Space Station Makes July Dusk Debut

Flight Engineers Peggy Whitson and Jack Fischer assess spaceflight-induced changes in muscle volume on the space station this week. Credit: NASA

Just a reminder that the International Space Station (ISS) will be making evening passes for about the next two weeks for many areas in the northern hemisphere. It’s just getting warmed up late tonight with a post-midnight flyby; convenient evening viewing times start tomorrow. Once you know the time the ISS will pass over your town, using either Heavens Above (just enter your city and click the ISS link on the homepage), Spaceweather’s Flyby page or NASA’s Spot The Station site, look in the west for a bright, moving “star” that gradually grows brighter as it gets closer.

The space station always moves to the east in the opposite direction of the stars. On Heavens Above, you can view the actual path of the ISS by clicking the date link in the visible passes column. When it crosses near the overhead point, it’s only about 250 miles from you and absolutely brilliant. But when you first see the space station low in the western sky, it’s looks fainter because it’s about three times farther away. That’s because of all the horizontal distance between you and the craft.

There’s another factor in the changing brightness of the ISS — phase. Like the moon it goes through phases as the angle between the station, the observer and the sun changes. When you first see it low in the west, the station’s edge is illuminated by the sun the same way a crescent moon is. As the ISS ascends, more of more of it gets lit by the sun. By the time it’s due south, it’s roughly in half-moon phase. And when it moves into the eastern sky, a waxing gibbous. The more it fills out, the brighter it gets … to a point. When low in the eastern sky and nearly “full,” it’s also quite far away and fading. That makes the station brightest when it’s in the eastern sky but not directly overhead. Take a look yourself on the next pass and see if you can tell where it appears brightest.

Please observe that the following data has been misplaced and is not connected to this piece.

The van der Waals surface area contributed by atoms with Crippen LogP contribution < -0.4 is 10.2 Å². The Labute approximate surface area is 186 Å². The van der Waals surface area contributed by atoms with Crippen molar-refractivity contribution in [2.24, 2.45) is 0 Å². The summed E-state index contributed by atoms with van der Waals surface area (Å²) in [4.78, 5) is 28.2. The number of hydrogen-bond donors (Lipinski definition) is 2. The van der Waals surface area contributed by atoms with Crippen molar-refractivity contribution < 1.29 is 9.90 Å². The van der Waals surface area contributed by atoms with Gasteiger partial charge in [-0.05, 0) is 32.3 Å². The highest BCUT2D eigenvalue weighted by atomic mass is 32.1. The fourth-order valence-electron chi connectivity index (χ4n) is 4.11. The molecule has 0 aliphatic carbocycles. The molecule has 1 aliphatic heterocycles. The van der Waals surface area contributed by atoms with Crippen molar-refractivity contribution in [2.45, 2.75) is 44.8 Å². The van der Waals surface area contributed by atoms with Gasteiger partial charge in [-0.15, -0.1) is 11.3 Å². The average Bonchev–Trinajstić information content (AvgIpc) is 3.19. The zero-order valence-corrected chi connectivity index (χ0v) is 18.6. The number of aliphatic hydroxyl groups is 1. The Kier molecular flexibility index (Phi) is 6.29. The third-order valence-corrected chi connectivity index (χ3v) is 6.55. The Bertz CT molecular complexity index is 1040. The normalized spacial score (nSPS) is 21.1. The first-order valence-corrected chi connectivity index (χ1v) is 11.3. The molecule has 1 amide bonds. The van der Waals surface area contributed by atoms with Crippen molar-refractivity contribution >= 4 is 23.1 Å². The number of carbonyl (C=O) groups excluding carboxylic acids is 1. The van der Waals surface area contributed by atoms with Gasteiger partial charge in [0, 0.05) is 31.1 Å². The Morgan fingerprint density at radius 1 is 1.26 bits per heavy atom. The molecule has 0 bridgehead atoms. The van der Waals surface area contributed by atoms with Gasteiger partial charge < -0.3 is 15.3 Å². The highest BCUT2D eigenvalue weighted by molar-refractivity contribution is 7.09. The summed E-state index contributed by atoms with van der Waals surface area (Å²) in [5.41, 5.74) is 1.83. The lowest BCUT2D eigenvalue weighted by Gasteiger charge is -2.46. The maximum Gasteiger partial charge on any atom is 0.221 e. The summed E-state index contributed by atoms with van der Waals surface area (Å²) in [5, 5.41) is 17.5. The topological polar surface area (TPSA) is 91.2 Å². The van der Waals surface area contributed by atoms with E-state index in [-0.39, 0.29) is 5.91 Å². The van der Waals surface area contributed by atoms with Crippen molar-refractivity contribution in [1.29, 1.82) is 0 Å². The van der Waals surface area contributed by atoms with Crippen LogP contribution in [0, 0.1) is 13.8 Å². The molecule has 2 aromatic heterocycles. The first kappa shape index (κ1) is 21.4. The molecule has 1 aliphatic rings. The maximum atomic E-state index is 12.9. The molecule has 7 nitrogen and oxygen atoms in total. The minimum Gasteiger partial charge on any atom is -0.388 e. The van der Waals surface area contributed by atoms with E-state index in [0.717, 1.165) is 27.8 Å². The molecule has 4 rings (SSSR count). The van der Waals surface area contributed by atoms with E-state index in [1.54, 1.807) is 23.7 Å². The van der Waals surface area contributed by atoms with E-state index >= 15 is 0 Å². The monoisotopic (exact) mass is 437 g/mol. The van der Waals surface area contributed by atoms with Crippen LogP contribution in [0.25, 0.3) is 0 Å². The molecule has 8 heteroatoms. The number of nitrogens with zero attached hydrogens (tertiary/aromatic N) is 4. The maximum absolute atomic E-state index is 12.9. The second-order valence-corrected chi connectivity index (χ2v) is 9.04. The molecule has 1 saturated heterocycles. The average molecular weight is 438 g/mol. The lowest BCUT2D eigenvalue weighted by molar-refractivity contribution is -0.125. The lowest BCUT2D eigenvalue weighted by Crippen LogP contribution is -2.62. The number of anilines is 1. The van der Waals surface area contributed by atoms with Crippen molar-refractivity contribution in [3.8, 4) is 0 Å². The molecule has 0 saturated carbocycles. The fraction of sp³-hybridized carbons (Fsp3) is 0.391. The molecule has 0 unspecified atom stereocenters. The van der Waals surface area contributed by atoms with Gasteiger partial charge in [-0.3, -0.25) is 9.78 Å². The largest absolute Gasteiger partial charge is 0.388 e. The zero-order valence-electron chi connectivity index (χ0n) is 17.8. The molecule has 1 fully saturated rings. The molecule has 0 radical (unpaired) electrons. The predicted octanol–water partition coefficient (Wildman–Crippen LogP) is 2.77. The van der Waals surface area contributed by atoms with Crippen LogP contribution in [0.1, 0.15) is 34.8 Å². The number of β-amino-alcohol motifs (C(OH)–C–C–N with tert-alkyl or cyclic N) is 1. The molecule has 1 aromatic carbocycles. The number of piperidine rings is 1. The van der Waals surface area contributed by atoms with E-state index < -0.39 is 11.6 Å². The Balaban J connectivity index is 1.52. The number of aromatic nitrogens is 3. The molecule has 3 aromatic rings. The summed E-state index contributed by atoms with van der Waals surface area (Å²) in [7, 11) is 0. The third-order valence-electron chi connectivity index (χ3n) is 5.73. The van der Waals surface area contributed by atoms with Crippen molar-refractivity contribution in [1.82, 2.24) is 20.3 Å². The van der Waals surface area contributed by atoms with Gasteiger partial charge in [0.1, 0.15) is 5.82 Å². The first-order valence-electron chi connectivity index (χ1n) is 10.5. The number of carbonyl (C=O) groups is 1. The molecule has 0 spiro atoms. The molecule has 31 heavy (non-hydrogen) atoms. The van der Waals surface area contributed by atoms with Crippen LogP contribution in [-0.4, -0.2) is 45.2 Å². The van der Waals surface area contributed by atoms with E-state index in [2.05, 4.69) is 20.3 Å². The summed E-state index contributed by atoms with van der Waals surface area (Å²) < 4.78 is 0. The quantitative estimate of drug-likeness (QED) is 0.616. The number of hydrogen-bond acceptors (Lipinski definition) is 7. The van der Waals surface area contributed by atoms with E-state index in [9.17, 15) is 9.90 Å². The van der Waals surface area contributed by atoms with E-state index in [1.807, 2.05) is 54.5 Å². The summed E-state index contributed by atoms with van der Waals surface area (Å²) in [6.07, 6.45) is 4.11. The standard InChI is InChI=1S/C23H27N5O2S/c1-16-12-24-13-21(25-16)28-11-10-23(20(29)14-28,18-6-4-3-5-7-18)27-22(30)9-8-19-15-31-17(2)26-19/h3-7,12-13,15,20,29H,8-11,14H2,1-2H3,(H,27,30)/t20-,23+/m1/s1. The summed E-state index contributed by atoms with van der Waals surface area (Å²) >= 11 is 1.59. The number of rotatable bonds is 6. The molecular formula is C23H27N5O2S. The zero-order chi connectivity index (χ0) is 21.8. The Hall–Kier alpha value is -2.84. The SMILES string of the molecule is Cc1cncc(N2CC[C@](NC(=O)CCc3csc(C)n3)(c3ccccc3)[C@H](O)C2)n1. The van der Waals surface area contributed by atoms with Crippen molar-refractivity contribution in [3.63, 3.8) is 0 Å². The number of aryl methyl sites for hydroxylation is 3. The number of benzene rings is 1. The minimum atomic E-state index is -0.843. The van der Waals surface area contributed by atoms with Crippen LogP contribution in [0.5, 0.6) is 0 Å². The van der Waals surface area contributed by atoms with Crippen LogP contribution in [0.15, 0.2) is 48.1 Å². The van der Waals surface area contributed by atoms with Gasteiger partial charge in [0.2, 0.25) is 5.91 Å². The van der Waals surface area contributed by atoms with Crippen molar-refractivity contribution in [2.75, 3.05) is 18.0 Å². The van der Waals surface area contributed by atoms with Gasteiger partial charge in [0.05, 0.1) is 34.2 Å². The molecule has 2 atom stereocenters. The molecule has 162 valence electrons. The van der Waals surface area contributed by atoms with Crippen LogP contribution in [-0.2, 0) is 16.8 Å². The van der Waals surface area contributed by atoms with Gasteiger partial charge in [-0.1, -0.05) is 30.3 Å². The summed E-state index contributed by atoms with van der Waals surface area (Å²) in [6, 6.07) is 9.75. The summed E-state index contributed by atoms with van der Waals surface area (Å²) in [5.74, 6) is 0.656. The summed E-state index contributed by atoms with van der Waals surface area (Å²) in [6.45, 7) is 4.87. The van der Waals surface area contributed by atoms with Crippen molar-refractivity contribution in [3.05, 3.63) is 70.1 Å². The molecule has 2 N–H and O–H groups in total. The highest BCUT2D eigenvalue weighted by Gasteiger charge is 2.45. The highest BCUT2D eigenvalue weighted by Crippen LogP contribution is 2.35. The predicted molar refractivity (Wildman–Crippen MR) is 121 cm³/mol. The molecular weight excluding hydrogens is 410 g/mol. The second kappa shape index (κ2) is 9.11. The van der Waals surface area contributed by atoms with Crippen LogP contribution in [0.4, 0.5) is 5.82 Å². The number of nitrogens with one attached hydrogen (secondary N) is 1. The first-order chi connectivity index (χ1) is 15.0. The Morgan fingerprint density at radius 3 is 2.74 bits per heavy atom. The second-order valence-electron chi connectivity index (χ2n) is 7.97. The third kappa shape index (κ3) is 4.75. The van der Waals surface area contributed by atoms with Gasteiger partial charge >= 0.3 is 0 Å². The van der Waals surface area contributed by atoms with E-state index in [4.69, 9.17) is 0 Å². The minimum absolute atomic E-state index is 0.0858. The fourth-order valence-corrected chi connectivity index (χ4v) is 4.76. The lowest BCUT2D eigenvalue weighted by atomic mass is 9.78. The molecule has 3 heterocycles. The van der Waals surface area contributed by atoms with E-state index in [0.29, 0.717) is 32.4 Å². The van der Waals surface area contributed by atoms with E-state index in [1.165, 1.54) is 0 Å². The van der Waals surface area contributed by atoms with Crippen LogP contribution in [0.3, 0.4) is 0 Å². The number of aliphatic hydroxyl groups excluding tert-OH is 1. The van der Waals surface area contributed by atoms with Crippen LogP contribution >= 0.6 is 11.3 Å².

The ISS and an airplane (red and green trail) cross the same part of the sky in this time exposure photo taken last spring. If you look closely at the space station trail, you can see how it fades and reddens (at left) as it’s eclipsed by Earth’s shadow. Credit: Bob King

On some nights, the ISS will make up to four passes — a couple in the early morning hours and a couple in the evening. As you follow the moving light with your eyes, it’s fun to realize that the current Expedition 52 crew on board has been busy wrapping up an intensive week of research on learning how to lessen the effects of long-duration spaceflight on the human body. One more study in a never-ending battle on keeping people fit in the zero-G environment of space.

This nighttime photo of Florida was taken back in March. Bright lights of cities stand out, including the Miami-Fort Lauderdale metropolitan area, the Tampa Bay region along the Gulf Coast, and in the middle, Orlando. At upper left, green airglow is seen; at right, the beginning of morning twilight somewhere over the Atlantic Ocean. Credit: NASA

You and I, who are bound to Earth, may not like the long-term effects of gravity dragging us down, but without it, bones weaken, making astronauts more susceptible to falls and broken bones . Muscles also lose mass. Even with 2 hours of exercise a day, after a typical 6-month mission, astronauts still need months back on Earth for their bodies to return to normal. Increased radiation exposure may also increase a crew member’s chances of getting cancer.

There are even more hazards, all of which the astronauts are made aware in their training, but the allure of space and the opportunity to do important research 250 miles high keep ’em coming back. To prove the point, three new crew members will launch to the station on July 28 aboard the Russian Soyuz MS-05 spacecraft.